DP17046 Uncooperative Society, Uncooperative Politics or Both? Trust, Polarisation, Populism and COVID-19 Deaths across European regions
|Author(s):||Nicholas Charron, Victor Lapuente, Andrés Rodríguez-Pose|
|Publication Date:||February 2022|
|Keyword(s):||COVID-19, Polarization, populism, regions, Trust|
|JEL(s):||E02, H75, R58|
|Programme Areas:||International Trade and Regional Economics|
|Link to this Page:||cepr.org/active/publications/discussion_papers/dp.php?dpno=17046|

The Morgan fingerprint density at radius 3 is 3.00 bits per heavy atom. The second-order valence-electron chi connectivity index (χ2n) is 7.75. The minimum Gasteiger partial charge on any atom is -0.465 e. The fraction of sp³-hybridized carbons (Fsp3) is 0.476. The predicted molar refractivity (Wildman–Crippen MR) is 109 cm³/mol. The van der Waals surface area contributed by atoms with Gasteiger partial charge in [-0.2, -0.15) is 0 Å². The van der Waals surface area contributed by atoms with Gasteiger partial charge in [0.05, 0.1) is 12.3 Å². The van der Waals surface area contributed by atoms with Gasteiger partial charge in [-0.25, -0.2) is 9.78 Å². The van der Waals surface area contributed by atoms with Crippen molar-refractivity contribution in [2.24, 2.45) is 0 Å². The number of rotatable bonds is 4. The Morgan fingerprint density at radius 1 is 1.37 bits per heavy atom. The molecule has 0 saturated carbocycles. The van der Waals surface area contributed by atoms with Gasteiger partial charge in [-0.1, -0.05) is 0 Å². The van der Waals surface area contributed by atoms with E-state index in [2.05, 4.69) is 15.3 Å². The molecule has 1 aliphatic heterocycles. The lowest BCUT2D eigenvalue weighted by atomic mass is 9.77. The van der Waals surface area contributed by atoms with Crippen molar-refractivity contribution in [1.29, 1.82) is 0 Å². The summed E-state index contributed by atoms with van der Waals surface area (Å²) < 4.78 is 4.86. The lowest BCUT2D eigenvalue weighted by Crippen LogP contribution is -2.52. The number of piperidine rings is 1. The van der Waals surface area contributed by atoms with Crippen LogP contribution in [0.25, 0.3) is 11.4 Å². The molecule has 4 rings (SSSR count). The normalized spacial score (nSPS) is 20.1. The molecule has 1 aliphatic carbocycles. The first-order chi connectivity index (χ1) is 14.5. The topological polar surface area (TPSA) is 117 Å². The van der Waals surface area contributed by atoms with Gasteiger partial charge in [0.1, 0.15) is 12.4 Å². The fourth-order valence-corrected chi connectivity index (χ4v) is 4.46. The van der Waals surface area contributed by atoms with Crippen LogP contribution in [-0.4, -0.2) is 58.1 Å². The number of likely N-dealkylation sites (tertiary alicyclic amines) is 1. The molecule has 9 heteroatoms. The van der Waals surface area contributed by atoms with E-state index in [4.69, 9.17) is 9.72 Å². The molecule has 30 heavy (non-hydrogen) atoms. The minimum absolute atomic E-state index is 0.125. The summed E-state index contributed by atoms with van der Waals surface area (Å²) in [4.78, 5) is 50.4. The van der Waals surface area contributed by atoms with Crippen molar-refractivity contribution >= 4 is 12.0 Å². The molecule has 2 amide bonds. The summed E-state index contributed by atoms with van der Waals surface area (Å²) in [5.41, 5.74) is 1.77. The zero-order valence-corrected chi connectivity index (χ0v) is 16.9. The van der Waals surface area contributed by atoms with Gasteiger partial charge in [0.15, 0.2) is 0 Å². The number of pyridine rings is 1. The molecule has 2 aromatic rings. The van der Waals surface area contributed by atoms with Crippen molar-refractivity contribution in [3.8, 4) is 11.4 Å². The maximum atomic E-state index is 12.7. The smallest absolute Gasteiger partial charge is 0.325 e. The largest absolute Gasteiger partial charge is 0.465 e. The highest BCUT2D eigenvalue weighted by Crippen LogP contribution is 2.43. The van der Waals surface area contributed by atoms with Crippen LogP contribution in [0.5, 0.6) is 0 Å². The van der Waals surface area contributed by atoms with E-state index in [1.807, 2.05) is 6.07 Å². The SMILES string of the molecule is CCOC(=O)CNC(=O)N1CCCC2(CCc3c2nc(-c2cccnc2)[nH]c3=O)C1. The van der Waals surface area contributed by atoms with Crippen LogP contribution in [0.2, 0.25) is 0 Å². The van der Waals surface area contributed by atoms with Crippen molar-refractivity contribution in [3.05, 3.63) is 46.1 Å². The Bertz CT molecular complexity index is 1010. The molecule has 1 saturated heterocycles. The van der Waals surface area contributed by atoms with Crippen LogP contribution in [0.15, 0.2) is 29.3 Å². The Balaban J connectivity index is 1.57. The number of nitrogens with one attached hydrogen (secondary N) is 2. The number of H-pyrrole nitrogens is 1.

Why have some territories performed better than others in the fight against COVID-19? This paper uses a novel dataset on excess mortality, trust and political polarization for 165 European regions to explore the role of social and political divisions in the remarkable regional differences in excess mortality during the first wave of the COVID-19 pandemic. First, we investigate whether regions characterized by a low social and political trust witnessed a higher excess mortality. Second, we argue that it is not only levels, but also polarisation in trust among citizens â?? in particular, between government supporters and non-supporters â?? what matters for understanding why people in some regions have adopted more pro-healthy behaviour. Third, we explore the partisan make-up of regional parliaments and the relationship between political division â?? or what we refer to as 'uncooperative politics'. We hypothesize that the ideological positioning â?? in particular those that lean more populist - and ideological polarization among political parties is also linked to higher mortality. Accounting for a host of potential confounders, we find robust support that regions with lower levels of both social and political trust are associated with higher excess mortality, along with citizen polarization in institutional trust in some models. On the ideological make-up regional parliaments, we find that, ceteris paribus, those that lean more 'tan' on the 'gal-tan' spectrum yielded higher excess mortality. Moreover, although we find limited evidence of elite polarization driving excess deaths on the left-right or gal-tan spectrums, partisan differences on the attitudes towards the EU demonstrated significantly higher deaths, which we argue proxies for (anti)populism. Overall, we find that both lower citizen-level trust and populist elite-level ideological characteristics of regional parliaments are associated with higher excess mortality in European regions during the first wave of the pandemic.